AVA185: I could have done more back in high school if I had followed our then teacher's advice to practice 4 hours a day
Vidas: Hi guys, this is Vidas.
Ausra: And Ausra.
V: Let’s start Episode 185, of #AskVidasAndAusra Podcast. This question was sent by Leon. And he writes:
I have a ways to go before I am ready for BWV 531 by Bach, let alone Franck’s Finale. Thanks to one of your recent podcasts I have added the "Applicatio" to my Dupré chorale time each day. I had already changed his heel-&-toe pedals to toes only. When the "Applicatio" is comfortable, I will change the fingerings. My skills are generally improving, but I had still been resisting putting in 4 hours a day. From a recent discussion with my brother, I was reminded that I could have done more back in high school if I had followed our then teacher's advice to practice 4 hours a day. Writing up new practice schedule now.
V: Ausra; do you regret of not playing for four hours a day when you were first studying playing the organ? Or maybe you did play four hours a day.
A: Not every day, but sometimes, yes, I would play four hours a day.
V: How did you feel afterwards?
A: Well, I felt good, but of course, I didn’t have the possibility, you know, to play and to practice every day for four hours on the organ, because I did not have an access to the instrument.
V: What is the average time you would suggest people might practice every day, depending on their schedule, health, condition, and availability of the instrument?
A: Well, you know I think that the best way to practice for two hours. But one hour is already good, so everything depends on the, you know, your, your way of life, and you know.
V: And your goals.
A: Yes, and your goals.
V: It’s hard to tell precisely for everyone, but probably for the most efficient way of practicing I’ve found is depending on your own plans and goals, that you could play at least three times, you know, each fragment or each piece, you would have enough time. For example, if I’m practicing really slowly and I’m playing, let’s say, five pieces at the moment, and if those five pieces take about, about maybe half an hour to play, so I would maybe practice ninety minutes, you know, with some breaks in between maybe in order to be able to repeat everything three times, at least three times. How does it sound for you, Ausra?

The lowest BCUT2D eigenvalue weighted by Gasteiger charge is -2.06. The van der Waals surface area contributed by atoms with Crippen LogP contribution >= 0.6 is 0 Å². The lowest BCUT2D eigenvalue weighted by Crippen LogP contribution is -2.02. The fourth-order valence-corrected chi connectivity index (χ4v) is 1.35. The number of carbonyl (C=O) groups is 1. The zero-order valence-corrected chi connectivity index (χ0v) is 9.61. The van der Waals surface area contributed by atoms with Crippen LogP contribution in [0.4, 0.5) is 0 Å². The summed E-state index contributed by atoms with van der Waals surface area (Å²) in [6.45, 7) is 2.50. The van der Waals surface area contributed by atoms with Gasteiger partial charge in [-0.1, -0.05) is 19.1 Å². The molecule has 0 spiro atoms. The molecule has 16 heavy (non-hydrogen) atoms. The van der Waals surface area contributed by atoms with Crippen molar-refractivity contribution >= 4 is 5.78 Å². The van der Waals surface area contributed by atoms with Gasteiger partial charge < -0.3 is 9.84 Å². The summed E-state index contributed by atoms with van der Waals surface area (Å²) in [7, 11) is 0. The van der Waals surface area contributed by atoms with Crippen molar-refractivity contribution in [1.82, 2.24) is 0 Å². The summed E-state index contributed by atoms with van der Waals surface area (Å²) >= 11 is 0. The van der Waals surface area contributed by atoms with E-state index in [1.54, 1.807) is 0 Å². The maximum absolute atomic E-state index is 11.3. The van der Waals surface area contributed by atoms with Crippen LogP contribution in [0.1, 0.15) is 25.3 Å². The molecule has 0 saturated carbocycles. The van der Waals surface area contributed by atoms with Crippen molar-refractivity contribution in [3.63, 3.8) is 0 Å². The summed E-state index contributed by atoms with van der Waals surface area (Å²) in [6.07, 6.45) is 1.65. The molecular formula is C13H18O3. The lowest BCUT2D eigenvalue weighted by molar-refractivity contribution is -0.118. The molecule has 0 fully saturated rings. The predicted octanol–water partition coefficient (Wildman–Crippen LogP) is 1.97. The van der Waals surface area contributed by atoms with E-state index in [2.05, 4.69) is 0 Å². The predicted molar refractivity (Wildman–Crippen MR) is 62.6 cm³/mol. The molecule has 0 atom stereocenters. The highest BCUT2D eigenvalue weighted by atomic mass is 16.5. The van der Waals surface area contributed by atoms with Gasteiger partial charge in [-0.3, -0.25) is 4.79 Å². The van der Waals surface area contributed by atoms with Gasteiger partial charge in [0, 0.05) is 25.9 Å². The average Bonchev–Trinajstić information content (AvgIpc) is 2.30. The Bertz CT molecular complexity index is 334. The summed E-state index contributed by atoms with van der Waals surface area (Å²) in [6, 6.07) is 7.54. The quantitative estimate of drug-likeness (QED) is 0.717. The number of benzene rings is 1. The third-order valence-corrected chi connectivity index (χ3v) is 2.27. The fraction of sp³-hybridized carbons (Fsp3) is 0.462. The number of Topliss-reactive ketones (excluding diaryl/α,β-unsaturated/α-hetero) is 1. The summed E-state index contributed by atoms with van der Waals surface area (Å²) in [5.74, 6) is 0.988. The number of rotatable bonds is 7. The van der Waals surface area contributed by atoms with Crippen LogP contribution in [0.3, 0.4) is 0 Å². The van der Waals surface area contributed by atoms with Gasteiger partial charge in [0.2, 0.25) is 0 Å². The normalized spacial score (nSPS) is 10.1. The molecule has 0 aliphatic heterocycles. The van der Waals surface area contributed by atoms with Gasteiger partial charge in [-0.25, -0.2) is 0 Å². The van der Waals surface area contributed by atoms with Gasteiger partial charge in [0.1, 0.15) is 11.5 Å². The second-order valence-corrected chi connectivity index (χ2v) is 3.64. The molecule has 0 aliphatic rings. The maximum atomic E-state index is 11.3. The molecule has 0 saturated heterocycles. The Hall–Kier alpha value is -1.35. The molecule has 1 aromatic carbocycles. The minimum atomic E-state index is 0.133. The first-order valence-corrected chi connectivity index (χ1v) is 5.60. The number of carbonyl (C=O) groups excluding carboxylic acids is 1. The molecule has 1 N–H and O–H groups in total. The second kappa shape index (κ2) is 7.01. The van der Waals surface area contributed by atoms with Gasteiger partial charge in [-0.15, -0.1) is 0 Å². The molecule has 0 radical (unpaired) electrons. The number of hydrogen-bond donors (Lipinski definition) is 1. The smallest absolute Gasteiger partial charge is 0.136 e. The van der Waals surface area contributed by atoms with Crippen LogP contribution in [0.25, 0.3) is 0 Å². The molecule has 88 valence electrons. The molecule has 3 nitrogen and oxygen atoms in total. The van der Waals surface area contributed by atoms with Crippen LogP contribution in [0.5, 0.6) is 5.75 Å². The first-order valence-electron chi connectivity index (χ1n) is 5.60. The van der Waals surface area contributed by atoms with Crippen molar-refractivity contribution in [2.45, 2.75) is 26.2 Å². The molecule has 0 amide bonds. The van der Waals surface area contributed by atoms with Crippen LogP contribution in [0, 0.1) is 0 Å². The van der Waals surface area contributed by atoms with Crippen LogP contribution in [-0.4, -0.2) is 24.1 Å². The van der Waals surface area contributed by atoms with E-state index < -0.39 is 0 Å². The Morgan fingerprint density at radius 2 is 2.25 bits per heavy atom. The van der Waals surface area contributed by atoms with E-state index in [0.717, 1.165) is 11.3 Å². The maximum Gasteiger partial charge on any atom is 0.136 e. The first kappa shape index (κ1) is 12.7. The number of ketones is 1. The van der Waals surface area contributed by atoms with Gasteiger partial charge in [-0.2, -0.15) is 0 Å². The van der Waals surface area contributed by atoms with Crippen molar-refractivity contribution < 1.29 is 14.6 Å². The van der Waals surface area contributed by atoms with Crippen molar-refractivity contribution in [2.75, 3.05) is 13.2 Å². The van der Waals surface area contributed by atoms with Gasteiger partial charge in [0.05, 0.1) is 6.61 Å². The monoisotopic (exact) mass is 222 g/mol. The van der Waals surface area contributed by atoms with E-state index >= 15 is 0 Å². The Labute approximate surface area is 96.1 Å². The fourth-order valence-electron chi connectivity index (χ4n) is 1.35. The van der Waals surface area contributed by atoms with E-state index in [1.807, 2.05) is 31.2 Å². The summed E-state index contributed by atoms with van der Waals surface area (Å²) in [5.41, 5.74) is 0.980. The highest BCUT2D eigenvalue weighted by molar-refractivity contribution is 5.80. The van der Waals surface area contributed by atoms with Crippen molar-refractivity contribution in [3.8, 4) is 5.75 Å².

A: Yes, it sounds perfectly fine.
V: And um, what would be the incorrect way of practicing, scheduling for practice? Too much or too less time?
A: Both these, you know, ways would be wrong. You know, you need all this to practice as much as you know, your head can still guide you. Because the mind, you know, what you’re thinking is the most important. Because, you know, if you just play, you know, to break up some records, you know, or to make some records, oh, today, practice for six hours straight. That’s wrong way you know, of practicing.
V: What happens tomorrow, right? You’re exhausted.
A: Yes, I know, and plus, you know if you practice too much it means that you just are doing mechanical work without much thinking, and it’s never good.
V: Mmm, hmm. So, two hours is probably optimum time.
A: Yes, I would say so.
V: So in my case, for example, if I can play a few of my pieces three times right, or more, maybe five times, so I might play a little bit more than two hours. But then I am careful and take breaks, frequent breaks, drink a glass of water in between, have a walk, stretch, things like that, to refresh my mind.
A: Yes. I wish I would have time for to practice everyday for two hours.
V: Would you practice if you had?
A: Yes, I would.
V: How much time would you practice if you had all the time in the world.
A: I think I would practice more than two hours. Three maybe.
V: Three! That’s a lot.
V: You can do a lot of things in three hours.
A: Well, you know, every day I spend a lot of time at the keyboard, but unfortunately instead of practicing what I need to practice for my organ things, I just play, you know, the pieces for my students at school.
V: Could you divide the dictations based on your pieces?
A: Probably not.
V: Like I do sometimes?
A: No. I don’t think administration would be happy about it.
V: (Laughs). I know what you mean. Um, sometimes I choose segments or, or, or even variations from my, you know, pieces that I’m playing right now at the moment, and especially if I haven’t practiced that day, that I’m teaching, and I say “oh guys, now there will be dictation, in two parts. Right hand in the treble clef and the bass clef will be played by the left hand”. Let’s say we’ll have like twenty measures, not eight measures, but long dictation, and I would play for them like ten times or twenty times.
A: And, are they will to write it down?
V: Oh, that’s a good question. Something like the soprano voice, yes. But when it comes to the bass clef they generally are lost.